Roberto De Zerbi praises Jurgen Klopp after Brighton’s draw with Liverpool
Roberto De Zerbi praised Jurgen Klopp after the Liverpool manager intervened to try and calm him as he protested against a refereeing decision during the Reds’ 2-2 draw with Brighton at the Amex Stadium.
The Italian was shown a yellow card by referee Anthony Taylor for remonstrating with the fourth official when his team were denied a penalty for a possible handball against Virgil van Dijk.
The ball struck the defender on the leg and bounced up onto his arm, with the manager insistent his side should have been given a spot-kick as they sought a way back from 2-1 down.
Klopp went into Brighton’s technical area to try and sooth the situation, putting his arms around De Zerbi in what he described as “using his age” to try and assuage the situation.
De Zerbi, who saw his side come back to draw for the second time in three days after Thursday’s Europa League meeting with Marseille, said that whilst he felt his team were hard done by over the decision, he believed the foul by Trent Alexander-Arnold on Solly March from which Brighton later equalised through Lewis Dunk should not have been a free-kick.
“I love Klopp,” he said. “He can do what he wants because I have a big respect and I consider him one of the best coaches in the world. I like his behaviour, and when he says something, 99 per cent I agree with him.
“In that situation, I think there was a clear penalty and I told the referee, I think in a good way, what I thought in the moment.
“I think there was a penalty, but there wasn’t a foul when we scored the second goal. I’m honest, and I told Jurgen my opinion.”
Brighton are sixth going into the international break having won five of their first eight Premier League games.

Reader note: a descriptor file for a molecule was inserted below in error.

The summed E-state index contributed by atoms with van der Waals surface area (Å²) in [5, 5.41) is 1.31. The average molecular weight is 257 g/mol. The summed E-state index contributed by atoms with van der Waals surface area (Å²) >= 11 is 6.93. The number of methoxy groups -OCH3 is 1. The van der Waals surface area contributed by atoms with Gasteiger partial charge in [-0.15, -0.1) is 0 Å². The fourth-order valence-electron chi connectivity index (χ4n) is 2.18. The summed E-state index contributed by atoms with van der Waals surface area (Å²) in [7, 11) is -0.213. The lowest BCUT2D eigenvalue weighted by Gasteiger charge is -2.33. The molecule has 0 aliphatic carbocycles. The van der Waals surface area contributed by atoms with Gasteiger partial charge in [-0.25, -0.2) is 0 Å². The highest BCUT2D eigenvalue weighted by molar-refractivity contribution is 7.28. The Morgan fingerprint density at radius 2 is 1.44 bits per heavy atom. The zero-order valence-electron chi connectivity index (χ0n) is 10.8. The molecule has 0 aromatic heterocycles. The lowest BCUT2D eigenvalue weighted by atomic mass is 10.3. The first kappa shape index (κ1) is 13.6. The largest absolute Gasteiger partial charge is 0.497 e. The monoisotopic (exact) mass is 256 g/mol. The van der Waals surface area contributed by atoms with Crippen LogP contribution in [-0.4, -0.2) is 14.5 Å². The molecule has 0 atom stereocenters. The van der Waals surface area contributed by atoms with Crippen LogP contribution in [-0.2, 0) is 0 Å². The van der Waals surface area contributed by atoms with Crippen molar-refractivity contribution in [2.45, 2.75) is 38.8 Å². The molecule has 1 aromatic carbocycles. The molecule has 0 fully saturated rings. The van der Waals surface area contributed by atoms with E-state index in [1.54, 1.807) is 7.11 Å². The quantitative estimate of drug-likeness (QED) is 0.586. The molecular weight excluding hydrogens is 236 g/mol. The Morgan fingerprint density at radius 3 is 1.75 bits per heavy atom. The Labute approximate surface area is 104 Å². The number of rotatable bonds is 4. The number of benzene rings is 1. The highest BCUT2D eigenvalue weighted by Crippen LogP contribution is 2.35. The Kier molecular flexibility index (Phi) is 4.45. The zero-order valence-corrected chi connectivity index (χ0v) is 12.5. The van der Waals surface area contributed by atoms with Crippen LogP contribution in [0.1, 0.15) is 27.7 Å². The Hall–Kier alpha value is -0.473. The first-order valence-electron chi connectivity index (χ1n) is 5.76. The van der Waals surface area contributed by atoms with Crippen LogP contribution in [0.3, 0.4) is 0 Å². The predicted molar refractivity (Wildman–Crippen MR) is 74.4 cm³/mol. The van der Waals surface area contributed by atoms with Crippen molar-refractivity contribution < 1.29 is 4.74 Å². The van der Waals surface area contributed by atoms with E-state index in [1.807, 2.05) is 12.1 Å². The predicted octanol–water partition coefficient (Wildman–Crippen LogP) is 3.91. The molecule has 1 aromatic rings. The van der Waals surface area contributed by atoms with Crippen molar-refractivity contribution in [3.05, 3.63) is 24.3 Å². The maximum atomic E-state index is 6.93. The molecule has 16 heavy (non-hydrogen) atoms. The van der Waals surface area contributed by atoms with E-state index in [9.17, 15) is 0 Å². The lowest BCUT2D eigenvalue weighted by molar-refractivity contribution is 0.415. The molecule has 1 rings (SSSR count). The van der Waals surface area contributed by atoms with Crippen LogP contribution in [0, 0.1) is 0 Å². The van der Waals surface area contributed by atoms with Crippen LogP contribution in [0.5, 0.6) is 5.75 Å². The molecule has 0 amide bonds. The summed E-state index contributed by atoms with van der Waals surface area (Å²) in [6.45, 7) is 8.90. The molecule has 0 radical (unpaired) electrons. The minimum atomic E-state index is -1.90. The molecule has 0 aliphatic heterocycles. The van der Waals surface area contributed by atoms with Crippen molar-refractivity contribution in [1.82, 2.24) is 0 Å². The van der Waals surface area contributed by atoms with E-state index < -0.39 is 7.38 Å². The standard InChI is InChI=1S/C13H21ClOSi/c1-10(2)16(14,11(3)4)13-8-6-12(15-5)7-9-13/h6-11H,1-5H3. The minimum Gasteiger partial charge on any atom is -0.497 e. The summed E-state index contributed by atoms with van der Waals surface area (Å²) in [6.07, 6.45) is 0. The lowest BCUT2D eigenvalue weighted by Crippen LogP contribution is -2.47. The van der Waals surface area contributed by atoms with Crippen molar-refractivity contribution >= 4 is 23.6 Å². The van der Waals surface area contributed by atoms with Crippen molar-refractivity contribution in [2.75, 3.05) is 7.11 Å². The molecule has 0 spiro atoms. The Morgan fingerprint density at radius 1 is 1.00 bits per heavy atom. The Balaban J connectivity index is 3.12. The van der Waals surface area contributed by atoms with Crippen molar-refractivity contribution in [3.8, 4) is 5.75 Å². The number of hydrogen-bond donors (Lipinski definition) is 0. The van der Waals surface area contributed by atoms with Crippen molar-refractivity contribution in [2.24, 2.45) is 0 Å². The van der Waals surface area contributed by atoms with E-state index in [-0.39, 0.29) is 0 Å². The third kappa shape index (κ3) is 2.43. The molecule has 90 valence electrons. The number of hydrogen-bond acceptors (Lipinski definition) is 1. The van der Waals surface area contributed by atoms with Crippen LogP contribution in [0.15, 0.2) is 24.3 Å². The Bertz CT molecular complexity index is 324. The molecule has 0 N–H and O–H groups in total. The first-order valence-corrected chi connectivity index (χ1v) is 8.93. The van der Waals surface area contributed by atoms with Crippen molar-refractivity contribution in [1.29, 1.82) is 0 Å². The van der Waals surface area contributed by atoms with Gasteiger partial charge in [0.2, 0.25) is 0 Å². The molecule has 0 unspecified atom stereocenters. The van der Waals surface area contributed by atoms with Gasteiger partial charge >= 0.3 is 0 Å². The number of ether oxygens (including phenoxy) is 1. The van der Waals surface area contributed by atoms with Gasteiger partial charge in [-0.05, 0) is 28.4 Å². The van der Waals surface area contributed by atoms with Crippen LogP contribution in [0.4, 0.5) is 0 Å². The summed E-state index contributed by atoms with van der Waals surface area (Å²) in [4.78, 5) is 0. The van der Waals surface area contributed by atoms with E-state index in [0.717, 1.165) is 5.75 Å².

De Zerbi has made an average of seven changes between matches this season as he seeks to navigate the demands made by a first season in Europe for the club.
Despite recording a fourth winless game in a row in all competitions the manager praised his players’ character, particularly in the context of bouncing back from the 6-1 defeat against Aston Villa to register two comeback draws.
“The most important thing for me has been the reaction after Villa Park,” he said. “We started the game in Marseille, one of the best stadiums in Europe, and we started losing 2-0. After that moment, there was only one team on the pitch – Brighton.
“To do it, you have to show character, to show the right attitude, the right behaviour and passion. The most important thing in my idea of football is passion, is the character.
“After that we can speak about tactical disposition, the quality of the players, recruitment. But without that part of football, in my opinion, you can’t play or work in football.”
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